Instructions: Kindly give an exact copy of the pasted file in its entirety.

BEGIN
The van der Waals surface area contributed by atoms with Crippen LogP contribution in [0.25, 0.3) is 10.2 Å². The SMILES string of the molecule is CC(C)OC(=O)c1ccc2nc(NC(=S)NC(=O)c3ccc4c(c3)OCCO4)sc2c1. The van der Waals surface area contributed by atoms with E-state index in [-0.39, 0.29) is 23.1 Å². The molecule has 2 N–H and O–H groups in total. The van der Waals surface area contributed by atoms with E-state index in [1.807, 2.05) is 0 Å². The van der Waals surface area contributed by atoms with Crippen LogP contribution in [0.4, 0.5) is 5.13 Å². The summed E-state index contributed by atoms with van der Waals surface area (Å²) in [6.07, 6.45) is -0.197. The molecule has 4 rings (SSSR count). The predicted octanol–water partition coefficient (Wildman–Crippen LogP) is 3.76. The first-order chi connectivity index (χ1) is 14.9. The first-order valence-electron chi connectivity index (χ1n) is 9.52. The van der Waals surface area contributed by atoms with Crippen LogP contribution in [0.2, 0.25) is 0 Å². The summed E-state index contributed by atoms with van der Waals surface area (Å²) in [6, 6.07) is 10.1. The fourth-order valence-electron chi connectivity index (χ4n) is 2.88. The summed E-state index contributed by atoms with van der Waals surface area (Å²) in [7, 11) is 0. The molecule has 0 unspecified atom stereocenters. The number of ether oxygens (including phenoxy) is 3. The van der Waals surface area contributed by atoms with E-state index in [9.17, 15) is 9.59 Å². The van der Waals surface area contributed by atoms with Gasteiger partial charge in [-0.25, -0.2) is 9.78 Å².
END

The van der Waals surface area contributed by atoms with Crippen LogP contribution in [0.25, 0.3) is 10.2 Å². The SMILES string of the molecule is CC(C)OC(=O)c1ccc2nc(NC(=S)NC(=O)c3ccc4c(c3)OCCO4)sc2c1. The van der Waals surface area contributed by atoms with E-state index in [-0.39, 0.29) is 23.1 Å². The molecule has 2 N–H and O–H groups in total. The van der Waals surface area contributed by atoms with E-state index in [1.807, 2.05) is 0 Å². The van der Waals surface area contributed by atoms with Crippen LogP contribution in [0.4, 0.5) is 5.13 Å². The summed E-state index contributed by atoms with van der Waals surface area (Å²) in [6.07, 6.45) is -0.197. The molecule has 4 rings (SSSR count). The predicted octanol–water partition coefficient (Wildman–Crippen LogP) is 3.76. The first-order chi connectivity index (χ1) is 14.9. The first-order valence-electron chi connectivity index (χ1n) is 9.52. The van der Waals surface area contributed by atoms with Crippen LogP contribution in [0.2, 0.25) is 0 Å². The summed E-state index contributed by atoms with van der Waals surface area (Å²) in [6, 6.07) is 10.1. The fourth-order valence-electron chi connectivity index (χ4n) is 2.88. The summed E-state index contributed by atoms with van der Waals surface area (Å²) in [7, 11) is 0. The molecule has 0 unspecified atom stereocenters. The number of ether oxygens (including phenoxy) is 3. The van der Waals surface area contributed by atoms with E-state index in [9.17, 15) is 9.59 Å². The van der Waals surface area contributed by atoms with Gasteiger partial charge in [-0.25, -0.2) is 9.78 Å².